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Invasive Species Resources

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Clemson University Cooperative Extension. Home and Garden Information Center.
University of Tennessee Extension.
See also: Entomology and Plant Pathology - Publications and Multimedia Catalog for more resources
Virginia Tech; Virginia State University. Virginia Cooperative Extension.
This Best Management Practice document is a set of guidelines for home growers of landscape boxwood to avoid introduction of the boxwood blight pathogen into a landscape or, if the disease is already present in a landscape, to manage the disease in the most effective manner and avoid spread of the disease to new locations. See also: Resources for Plant Diseases for more publications
Oregon State University. Extension Service.
This concise publication gives useful information for homeowners, master gardeners, and professional landscapers about the boxwood blight disease: its symptoms, sanitation measures when it is discovered on a property, and preventive measures.
Virginia Tech; Virginia State University. Virginia Cooperative Extension.
Boxwood blight (also called "box blight" in Europe), caused by the fungal pathogen Cylindrocladium pseudonaviculatum (=C. buxicola), was found for the first time in the United States in North Carolina, Virginia and Connecticut in 2011. The first reported infestation in the U.S. was in a North Carolina nursery and the disease was introduced to Virginia on plants from that nursery. Spread outside the two Virginia locations, both of which are fields owned by a single nursery, has not been reported. However, growers should be aware of the symptoms of boxwood blight and monitor nursery and landscape boxwoods for symptoms.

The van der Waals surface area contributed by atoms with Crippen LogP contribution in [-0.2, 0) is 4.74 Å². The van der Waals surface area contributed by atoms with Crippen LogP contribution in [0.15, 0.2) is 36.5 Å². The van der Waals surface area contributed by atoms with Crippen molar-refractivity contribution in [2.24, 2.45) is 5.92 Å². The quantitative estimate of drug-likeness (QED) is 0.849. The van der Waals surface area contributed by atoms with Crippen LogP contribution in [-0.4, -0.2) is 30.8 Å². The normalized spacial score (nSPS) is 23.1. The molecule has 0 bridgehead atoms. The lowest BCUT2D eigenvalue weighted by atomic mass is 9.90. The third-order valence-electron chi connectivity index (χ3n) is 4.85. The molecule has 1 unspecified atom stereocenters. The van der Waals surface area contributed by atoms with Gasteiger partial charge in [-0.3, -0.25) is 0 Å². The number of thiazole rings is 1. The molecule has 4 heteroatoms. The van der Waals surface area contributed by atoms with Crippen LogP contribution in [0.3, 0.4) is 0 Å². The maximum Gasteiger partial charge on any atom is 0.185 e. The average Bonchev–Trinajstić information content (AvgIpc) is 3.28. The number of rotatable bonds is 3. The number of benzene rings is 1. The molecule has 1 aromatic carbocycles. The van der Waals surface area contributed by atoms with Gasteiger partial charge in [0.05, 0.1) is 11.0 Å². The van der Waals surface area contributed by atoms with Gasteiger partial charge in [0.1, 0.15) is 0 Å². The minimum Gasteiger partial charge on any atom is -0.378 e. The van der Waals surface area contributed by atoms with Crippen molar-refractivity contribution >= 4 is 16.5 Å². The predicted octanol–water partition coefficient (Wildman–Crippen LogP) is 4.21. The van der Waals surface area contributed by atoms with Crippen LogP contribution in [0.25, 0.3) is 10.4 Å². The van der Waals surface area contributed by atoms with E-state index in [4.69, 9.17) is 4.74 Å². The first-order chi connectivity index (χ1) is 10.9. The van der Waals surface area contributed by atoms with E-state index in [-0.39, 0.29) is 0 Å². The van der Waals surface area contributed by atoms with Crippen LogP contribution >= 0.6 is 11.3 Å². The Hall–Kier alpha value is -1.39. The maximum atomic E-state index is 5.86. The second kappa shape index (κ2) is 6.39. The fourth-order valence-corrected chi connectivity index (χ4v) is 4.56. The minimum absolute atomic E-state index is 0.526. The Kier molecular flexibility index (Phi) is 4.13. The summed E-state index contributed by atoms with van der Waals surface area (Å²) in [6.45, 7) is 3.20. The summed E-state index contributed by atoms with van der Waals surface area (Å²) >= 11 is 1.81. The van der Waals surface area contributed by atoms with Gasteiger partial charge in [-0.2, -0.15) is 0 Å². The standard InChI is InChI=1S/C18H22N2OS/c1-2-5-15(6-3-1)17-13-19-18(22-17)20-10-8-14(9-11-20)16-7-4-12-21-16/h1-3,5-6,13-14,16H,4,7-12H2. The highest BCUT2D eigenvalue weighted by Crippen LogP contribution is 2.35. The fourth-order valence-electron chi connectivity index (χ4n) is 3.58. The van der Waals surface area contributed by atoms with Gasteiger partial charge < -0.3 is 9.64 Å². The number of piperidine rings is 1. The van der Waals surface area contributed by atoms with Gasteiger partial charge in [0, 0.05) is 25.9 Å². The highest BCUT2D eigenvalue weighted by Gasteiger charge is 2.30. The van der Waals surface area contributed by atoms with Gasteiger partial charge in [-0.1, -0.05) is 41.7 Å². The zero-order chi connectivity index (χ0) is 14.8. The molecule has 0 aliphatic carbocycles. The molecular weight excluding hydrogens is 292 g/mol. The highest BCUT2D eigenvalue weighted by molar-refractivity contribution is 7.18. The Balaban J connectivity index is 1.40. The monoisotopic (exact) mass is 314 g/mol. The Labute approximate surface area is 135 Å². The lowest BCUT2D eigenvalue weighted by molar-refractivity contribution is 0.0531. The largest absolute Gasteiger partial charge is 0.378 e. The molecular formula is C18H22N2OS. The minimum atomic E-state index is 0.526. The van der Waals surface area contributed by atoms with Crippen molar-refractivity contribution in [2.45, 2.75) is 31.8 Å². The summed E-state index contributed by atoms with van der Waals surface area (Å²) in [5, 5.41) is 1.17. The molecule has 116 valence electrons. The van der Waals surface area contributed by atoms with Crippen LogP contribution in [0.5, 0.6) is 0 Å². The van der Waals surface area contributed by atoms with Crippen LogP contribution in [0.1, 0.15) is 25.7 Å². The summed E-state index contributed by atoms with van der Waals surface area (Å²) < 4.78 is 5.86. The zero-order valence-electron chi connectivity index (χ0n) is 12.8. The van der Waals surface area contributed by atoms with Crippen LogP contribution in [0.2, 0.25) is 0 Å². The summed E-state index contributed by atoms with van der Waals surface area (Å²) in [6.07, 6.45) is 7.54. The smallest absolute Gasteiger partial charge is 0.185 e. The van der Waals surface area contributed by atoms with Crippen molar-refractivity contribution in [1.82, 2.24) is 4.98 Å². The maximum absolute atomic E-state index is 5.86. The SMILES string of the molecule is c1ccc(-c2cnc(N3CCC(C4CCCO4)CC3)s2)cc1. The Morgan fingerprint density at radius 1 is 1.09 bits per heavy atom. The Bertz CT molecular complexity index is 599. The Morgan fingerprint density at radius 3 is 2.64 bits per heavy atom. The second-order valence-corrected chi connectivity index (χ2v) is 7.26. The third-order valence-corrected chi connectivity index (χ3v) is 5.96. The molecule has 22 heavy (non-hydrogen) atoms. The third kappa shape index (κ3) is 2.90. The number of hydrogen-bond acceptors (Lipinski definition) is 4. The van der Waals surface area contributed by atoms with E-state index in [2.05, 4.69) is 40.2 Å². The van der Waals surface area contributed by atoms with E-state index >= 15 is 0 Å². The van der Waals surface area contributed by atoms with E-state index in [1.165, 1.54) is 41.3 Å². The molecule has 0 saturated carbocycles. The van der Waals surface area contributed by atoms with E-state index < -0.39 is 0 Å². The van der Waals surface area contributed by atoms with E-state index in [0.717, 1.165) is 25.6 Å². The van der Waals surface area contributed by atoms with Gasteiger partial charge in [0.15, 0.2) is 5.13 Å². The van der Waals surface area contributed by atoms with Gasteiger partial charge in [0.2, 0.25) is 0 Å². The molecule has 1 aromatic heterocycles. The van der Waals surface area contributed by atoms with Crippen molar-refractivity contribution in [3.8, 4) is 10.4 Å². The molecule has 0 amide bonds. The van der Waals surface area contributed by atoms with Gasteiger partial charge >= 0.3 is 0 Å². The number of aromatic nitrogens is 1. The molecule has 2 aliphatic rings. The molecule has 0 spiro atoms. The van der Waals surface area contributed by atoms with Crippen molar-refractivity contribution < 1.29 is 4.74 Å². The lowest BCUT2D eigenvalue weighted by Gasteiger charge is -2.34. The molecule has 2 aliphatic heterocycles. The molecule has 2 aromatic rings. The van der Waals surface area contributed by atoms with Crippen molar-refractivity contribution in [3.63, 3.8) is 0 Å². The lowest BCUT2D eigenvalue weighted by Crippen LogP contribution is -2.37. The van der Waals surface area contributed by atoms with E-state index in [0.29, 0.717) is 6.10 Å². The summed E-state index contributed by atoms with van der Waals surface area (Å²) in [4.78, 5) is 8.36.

Portland State University.
University of Georgia. Cooperative Extension.
University of Tennessee. Institute of Agriculture.
Clemson University Cooperative Extension. Home and Garden Information Center.
University of Georgia. Extension.

Circular 868.

University of Tennessee Extension.

Clemson University. Home and Garden Information Center.

See also: Complete List of HGIC Fact Sheets for other vectors/pests

Clemson University. College of Agriculture, Forestry, and Life Sciences.

The Clemson University IPM Program provides support for research and Extension outreach activities focused on managing pests affecting crops, landscapes and urban settings with practices that are environmentally and economically sound.

Oregon State University.

University of Richmond (Virginia).
University of Tennessee. Institute of Agriculture.

Clemson University. Regulatory Services.

Clemson University (South Carolina). Regulatory Services.

Clemson University. Regulatory Services.